Cathedral Heritage Concert Sunday June 24 2007
Diocesan Feast of St John the Baptist- CBS Choir & Orchestra
The exceptional acoustic properties of the building were explored as the choir sang from different locations a varied selection of works drawing from its varied plainsong and polyphonic tradition. Composer William Byrd, writing motets for the forbidden Elizabethan Roman Catholic rite, was sheltered and supported by the original Lord Petre whose direct descendant “Lord Concrete” Francis Petre designed this cathedral. Three historic 19th century English organs offered representative works by J.S. Bach and his sons, including an organ concerto by the “London” Bach, played on an instrument that he might have known.
Several compositions in the programme were musical masterpieces which originated for the traditional feast day of St John the Baptist, patron of the Christchurch Diocese, being celebrated on this Sunday. Some intriguing connections were explored – such as the plainsong hymn for the feast, which opened the programme. Titled Ut Queant Laxis, it was the origin of the sol-fah method of singing instruction, invented around the 10th century by Guido d’Arezzo. Another work inspired by the day was Mozart’s joyful Inter Natos Mulierum, for choir and orchestra.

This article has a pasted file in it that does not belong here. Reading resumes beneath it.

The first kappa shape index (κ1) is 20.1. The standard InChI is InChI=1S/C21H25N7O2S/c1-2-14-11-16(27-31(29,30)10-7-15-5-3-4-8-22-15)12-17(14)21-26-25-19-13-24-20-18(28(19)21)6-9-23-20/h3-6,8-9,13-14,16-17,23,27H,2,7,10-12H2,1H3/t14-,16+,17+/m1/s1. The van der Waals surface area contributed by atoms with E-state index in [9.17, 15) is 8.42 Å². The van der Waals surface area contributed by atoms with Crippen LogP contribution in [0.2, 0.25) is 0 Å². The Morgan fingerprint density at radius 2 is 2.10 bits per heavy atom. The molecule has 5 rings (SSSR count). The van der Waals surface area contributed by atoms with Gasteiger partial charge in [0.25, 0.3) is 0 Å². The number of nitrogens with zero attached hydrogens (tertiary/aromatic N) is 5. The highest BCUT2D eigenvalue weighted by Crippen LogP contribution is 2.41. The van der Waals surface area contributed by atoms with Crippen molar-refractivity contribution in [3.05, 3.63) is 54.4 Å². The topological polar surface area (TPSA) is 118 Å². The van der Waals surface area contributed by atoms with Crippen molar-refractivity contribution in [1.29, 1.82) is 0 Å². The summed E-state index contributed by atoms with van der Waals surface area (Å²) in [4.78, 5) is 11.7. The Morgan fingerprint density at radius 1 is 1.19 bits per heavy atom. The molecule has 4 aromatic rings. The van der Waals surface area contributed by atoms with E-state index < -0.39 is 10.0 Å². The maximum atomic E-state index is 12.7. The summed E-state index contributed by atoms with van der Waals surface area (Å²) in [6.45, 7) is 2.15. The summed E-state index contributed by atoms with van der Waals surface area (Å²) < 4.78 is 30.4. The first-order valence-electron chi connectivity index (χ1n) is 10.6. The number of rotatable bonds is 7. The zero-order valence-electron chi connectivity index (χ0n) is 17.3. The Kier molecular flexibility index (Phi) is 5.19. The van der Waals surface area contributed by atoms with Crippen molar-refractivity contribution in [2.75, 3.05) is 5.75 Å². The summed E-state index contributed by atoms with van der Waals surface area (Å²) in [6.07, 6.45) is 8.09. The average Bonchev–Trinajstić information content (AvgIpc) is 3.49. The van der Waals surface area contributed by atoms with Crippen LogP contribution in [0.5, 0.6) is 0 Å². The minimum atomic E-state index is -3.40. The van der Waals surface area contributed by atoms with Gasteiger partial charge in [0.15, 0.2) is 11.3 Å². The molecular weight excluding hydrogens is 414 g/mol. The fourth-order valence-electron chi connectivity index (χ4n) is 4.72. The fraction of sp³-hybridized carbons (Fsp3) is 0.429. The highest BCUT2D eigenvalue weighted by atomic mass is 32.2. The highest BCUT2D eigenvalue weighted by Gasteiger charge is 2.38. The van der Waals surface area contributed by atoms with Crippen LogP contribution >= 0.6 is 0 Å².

Two Mass settings highlighted the centrality of this art form to the Church. Contemporary Christchurch composer John Ritchie wrote his Missa Corpus Christi for this building, and it has been performed to acclaim in many similar European cathedrals. The concluding major work was Haydn’s Heiligmesse. It is thought to be the first of the great six settings which he wrote at the end of his life, compressing all his symphonic power and creative genius. The name comes from his incorporation of the German “Holy, Holy” into the music, and it was the piece chosen by a specially assembled Christchurch choir in 1878 for the public concert which unveiled the Halmshaw main cathedral organ. It is an exceptionally lively and celebratory composition, with stirring accompaniment from the orchestra, led by David Williams, with Ellen Doyle leading the lower strings. The conductor was Don Whelan.